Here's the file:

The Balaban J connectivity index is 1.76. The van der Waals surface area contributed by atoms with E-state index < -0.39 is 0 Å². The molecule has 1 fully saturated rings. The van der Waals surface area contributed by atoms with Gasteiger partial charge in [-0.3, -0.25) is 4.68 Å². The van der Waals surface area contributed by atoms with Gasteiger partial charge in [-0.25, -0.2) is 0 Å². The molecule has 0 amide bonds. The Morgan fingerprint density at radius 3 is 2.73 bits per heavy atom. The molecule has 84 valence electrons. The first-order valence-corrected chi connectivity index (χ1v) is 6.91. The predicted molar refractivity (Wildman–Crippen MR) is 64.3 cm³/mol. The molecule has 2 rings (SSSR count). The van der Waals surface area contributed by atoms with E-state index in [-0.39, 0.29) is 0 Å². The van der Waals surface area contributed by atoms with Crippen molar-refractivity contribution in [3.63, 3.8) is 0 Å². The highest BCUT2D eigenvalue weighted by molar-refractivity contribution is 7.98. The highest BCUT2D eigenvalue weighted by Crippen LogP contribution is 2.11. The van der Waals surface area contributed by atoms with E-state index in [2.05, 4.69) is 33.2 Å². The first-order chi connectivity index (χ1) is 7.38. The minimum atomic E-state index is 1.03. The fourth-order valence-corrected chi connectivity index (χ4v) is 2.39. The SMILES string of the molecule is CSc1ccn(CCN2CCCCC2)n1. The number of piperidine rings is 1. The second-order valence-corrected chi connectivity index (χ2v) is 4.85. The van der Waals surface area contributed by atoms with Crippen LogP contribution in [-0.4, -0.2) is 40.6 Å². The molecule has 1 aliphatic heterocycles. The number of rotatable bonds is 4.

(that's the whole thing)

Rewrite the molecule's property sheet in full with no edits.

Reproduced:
The Balaban J connectivity index is 1.76. The van der Waals surface area contributed by atoms with E-state index < -0.39 is 0 Å². The molecule has 1 fully saturated rings. The van der Waals surface area contributed by atoms with Gasteiger partial charge in [-0.3, -0.25) is 4.68 Å². The van der Waals surface area contributed by atoms with Gasteiger partial charge in [-0.25, -0.2) is 0 Å². The molecule has 0 amide bonds. The Morgan fingerprint density at radius 3 is 2.73 bits per heavy atom. The molecule has 84 valence electrons. The first-order valence-corrected chi connectivity index (χ1v) is 6.91. The predicted molar refractivity (Wildman–Crippen MR) is 64.3 cm³/mol. The molecule has 2 rings (SSSR count). The van der Waals surface area contributed by atoms with E-state index in [-0.39, 0.29) is 0 Å². The van der Waals surface area contributed by atoms with Crippen molar-refractivity contribution in [3.63, 3.8) is 0 Å². The highest BCUT2D eigenvalue weighted by molar-refractivity contribution is 7.98. The highest BCUT2D eigenvalue weighted by Crippen LogP contribution is 2.11. The van der Waals surface area contributed by atoms with E-state index in [2.05, 4.69) is 33.2 Å². The first-order chi connectivity index (χ1) is 7.38. The minimum atomic E-state index is 1.03. The fourth-order valence-corrected chi connectivity index (χ4v) is 2.39. The SMILES string of the molecule is CSc1ccn(CCN2CCCCC2)n1. The number of piperidine rings is 1. The second-order valence-corrected chi connectivity index (χ2v) is 4.85. The van der Waals surface area contributed by atoms with Crippen LogP contribution in [-0.4, -0.2) is 40.6 Å². The molecule has 1 aliphatic heterocycles. The number of rotatable bonds is 4.